Initiatives must be undertaken to address current issues of retaining talents who seek and aspire for career growth. Programs must be initiated to address priority concerns in sustaining employee engagement, one of which is promoting continuous professional growth in the organization. Leaders have an important role and thus should undergo the necessary training and coaching to equip them to help their team members achieve their career goals.
The complete survey results will be published in the State of the Industry report, which will be made available during the 2023 PSTD National Convention.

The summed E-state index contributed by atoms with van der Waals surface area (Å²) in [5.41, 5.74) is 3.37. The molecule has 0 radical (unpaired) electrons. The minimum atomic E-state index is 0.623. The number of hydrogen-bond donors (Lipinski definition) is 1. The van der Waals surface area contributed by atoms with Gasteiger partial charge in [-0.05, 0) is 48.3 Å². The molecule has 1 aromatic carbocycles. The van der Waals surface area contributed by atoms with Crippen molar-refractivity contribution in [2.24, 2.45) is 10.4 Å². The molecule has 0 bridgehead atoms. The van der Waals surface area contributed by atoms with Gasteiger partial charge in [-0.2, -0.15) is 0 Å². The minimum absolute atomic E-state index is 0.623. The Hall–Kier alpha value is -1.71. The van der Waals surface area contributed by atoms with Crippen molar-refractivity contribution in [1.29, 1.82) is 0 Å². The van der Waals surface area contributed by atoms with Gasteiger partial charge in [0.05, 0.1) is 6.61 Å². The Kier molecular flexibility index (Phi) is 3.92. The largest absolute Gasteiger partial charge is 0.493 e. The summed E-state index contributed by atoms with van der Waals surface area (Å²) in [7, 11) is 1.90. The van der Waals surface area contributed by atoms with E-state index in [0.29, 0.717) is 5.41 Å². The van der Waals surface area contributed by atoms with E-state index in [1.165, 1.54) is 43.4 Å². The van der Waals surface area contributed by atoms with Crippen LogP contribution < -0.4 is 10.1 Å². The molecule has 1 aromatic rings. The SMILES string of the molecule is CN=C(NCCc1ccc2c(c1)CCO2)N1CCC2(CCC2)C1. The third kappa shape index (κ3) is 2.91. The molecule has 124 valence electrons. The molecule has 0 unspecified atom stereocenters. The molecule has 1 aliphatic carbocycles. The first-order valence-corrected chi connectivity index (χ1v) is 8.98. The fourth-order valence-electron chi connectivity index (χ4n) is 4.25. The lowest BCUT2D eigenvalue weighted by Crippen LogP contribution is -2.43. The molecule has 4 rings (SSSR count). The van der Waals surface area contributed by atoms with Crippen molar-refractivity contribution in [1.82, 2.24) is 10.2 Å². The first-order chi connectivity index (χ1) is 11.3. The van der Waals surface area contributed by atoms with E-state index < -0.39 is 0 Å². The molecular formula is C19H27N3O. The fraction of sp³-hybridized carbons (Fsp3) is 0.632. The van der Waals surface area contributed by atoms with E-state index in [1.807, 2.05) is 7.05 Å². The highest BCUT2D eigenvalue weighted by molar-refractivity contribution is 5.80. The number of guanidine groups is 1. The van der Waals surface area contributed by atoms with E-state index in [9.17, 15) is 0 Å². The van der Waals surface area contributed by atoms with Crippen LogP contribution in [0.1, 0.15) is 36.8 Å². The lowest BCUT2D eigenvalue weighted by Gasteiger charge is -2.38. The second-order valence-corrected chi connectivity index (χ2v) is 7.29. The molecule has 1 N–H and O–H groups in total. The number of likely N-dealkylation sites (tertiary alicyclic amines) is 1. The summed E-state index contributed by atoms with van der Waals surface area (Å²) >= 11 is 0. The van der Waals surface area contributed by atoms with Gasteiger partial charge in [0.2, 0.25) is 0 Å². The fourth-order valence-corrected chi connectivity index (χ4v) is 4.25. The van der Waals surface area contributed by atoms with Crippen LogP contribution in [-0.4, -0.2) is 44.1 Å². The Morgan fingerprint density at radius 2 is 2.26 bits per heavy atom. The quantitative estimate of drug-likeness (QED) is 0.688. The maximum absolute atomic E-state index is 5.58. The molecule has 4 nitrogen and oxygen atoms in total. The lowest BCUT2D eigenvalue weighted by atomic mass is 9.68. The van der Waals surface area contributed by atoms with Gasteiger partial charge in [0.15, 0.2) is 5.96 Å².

About the Writer




She has been in the HR and OD practice for more than 15 years. As an HR and OD consultant and trainer; she has been exposed to companies in the banking and finance, BPO, KPO, energy, water utility, academe, food and beverage, manufacturing, construction and engineering, website and software development, architectural and engineering consulting, real estate development, mining, hospitality, printing and publishing industries.

She has implemented consulting projects for GOCCs, government agencies, and local government units, as well. She is the Training and Consulting Division Director and concurrently also the VisMin Regional Director of the Profiles Group of Company, a member of the PSTD Board of Trustees, and a BOT sponsor for the PSTD Publication Committee.


Submit a Comment

Your email address will not be published. Required fields are marked *